It is also not as if rustc catches all bugs. Rust programs do still crash at runtime.

[–]LikesToCorrectThings 7 points8 points  (0 children)

True. Perhaps part of the problem is that you have to wait so long to get any feedback at all. If we could get these common checks from earlier phases (syntax errors from the parser, basic type checking) to the user quicker, that would be a much better experience. It might be not so bad that borrow-checker errors only fill in after 15 seconds if the basic syntax and type stuff from earlier phases was faster.

Probably that needs better infrastructure and support from IDEs and the compiler, though.

[–]dnew 1 point2 points  (0 children)

Sounds like "check" needs to be a more optimized for small changes. Like, C# is designed that the insides of functions can all compile in parallel. I would imagine Rust is probably like that too. Changing a "let" type should be able to complain without having to recompile anything outside the function, shouldn't it?

[–]pjmlp 0 points1 point  (0 children)

ML languages are as complex and don't crash with NullPointerException at 2 am.

They just happen to have multiple backends and interpreters available as well.

[–]BB_C 3 points4 points  (1 child)

I have a far smaller project than yours which none the less takes ~15s to check

Something could be seriously wrong at your end.
Are you sure cargo check actually takes that long?
Are you sure IO and/or system load in general is not slowing things down.

If cargo check is indeed taking that long. And nothing is wrong. Then I wonder what kind of code base you have. Maybe overuse/misuse of metaprogramming and/or generics is at play.

[–]Ayfid 7 points8 points  (0 children)

The project makes very heavy use of generics, inlining, and proc macros. Rust is bad at compiling such code and so I get these large compile times. But the project cannot be simply written to avoid this, and rustc taking a long time to compile this code is a flaw with rustc, which is the topic of this thread.

[–]pjmlp 0 points1 point  (0 children)

And for new code bases that might eventually be a thing of the past with C++20 modules.

[–]est31 8 points9 points  (1 child)

  1. 40k is a lot but rustc and servo are in the hundreds of thousands, and a fighter jet has millions of lines.

  2. clean builds are NOT one time things. A single cargo update of a dependency used by many of your deps can cause your entire tree to recompile. Every six weeks there is a new compiler, invalidating your entire cache. And sometimes there are point releases like recently. You can't just pin a compiler version and use it for a year, you are required to follow the community unless you want your dependencies to break.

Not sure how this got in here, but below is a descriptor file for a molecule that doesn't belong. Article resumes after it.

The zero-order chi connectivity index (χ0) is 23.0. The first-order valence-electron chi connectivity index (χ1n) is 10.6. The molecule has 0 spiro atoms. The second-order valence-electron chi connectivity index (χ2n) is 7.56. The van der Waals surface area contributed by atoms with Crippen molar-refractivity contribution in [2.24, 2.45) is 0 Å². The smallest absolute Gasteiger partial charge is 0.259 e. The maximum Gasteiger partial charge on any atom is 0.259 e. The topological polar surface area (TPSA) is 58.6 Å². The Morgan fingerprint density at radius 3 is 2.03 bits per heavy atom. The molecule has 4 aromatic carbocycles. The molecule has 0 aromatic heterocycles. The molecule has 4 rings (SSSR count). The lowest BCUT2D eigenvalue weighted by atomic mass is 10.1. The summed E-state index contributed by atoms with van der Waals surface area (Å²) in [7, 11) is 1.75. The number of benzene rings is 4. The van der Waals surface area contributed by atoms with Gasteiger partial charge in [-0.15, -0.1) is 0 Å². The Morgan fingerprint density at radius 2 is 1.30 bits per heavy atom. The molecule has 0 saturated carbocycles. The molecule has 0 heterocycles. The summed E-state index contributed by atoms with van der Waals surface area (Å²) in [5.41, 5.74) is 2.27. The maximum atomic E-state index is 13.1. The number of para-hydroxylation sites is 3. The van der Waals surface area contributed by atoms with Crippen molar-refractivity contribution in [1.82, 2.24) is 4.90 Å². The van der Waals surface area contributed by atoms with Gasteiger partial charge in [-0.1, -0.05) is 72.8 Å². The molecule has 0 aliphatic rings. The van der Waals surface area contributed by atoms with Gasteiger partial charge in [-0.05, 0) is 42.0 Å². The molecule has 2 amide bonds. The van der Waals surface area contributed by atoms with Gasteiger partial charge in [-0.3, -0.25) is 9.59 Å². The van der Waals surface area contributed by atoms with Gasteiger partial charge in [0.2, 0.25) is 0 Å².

[–]MrVallentin 1 point2 points  (0 children)

clean builds are NOT one time things

Of course, but the same could be said about e.g. Python. Sure, it doesn't have to compile the dependencies, but it still has to download them.

My point was more, if I had to suffer through a daily cargo check, with many updates, then I'd do it as the first thing after my computer turned on. Then while it's updating I'd check my backlog and think about what's on for the day.

[–]robin-m 20 points21 points  (9 children)

Anything longer than real time analysis of the lines you are currently modifying is long. I'm exagerating a bit, but if you can have instant feedback of what you are working on, it enables you to immediatly fix any mistakes you can while while everything is still in your head. It may not feel important if you never had the opportunity to do it, but once you have tested it, you can't go back (see the blub programmer syndrome). It's like for git, by being so fast, it enabled workflow that could not have been imaginated before.

[–]kixunil 1 point2 points  (1 child)

Fair definition. I personally find direct feedback from type errors very quick and very helpful, so that helps a lot. Once it compiles it mostly works in general, so this effect counter-balances decreased efficiency of integration tests/manual testing, I think.

Lately, I suffered a much longer loop: * Change something in Rust program, which is a code generator * Copy it to a different VM * Recompile * Regenerate the other code * Rebuild * Spawn another VM to test

That is pretty insane and I already recognize the things I need to do to resolve it and keep my sanity. :)

[–]SafariMonkey 0 points1 point  (0 children)

Any time I have to repeat a process like that I make it a make target. It doesn't have to be make, but it sounds like some kind of automation should help.

[–]LegitimateChard 1 point2 points  (5 children)

You were using rust-analyzer, correct? That's basically real-time.

[–]Ayfid 4 points5 points  (4 children)

rust-analyzer picks up some things (like type hints) quickly enough, but it still has to rely on cargo check for most errors and warnings.

[–]LegitimateChard 4 points5 points  (3 children)

Fair enough.

I come from C# with its sub-10 second build times for collosal projects. I built my code hundreds of times a day. I don't miss hitting that build key at all and feel significantly more productive (and rewarded).

Each to their own. They are constantly trying to improve Rust compilation times, but I don't think it will ever be as fast as you want. Something like C# will always be faster to compile because it defers a lot of work to runtime.

[–]pjmlp 0 points1 point  (1 child)

Except C# also AOT compiles to native code, so it doesn't always defer to runtime.

Same applies to F#, just to be a bit more closer to Rust in expressiveness.

[–]LegitimateChard -1 points0 points  (0 children)

so it doesn't always defer to runtime.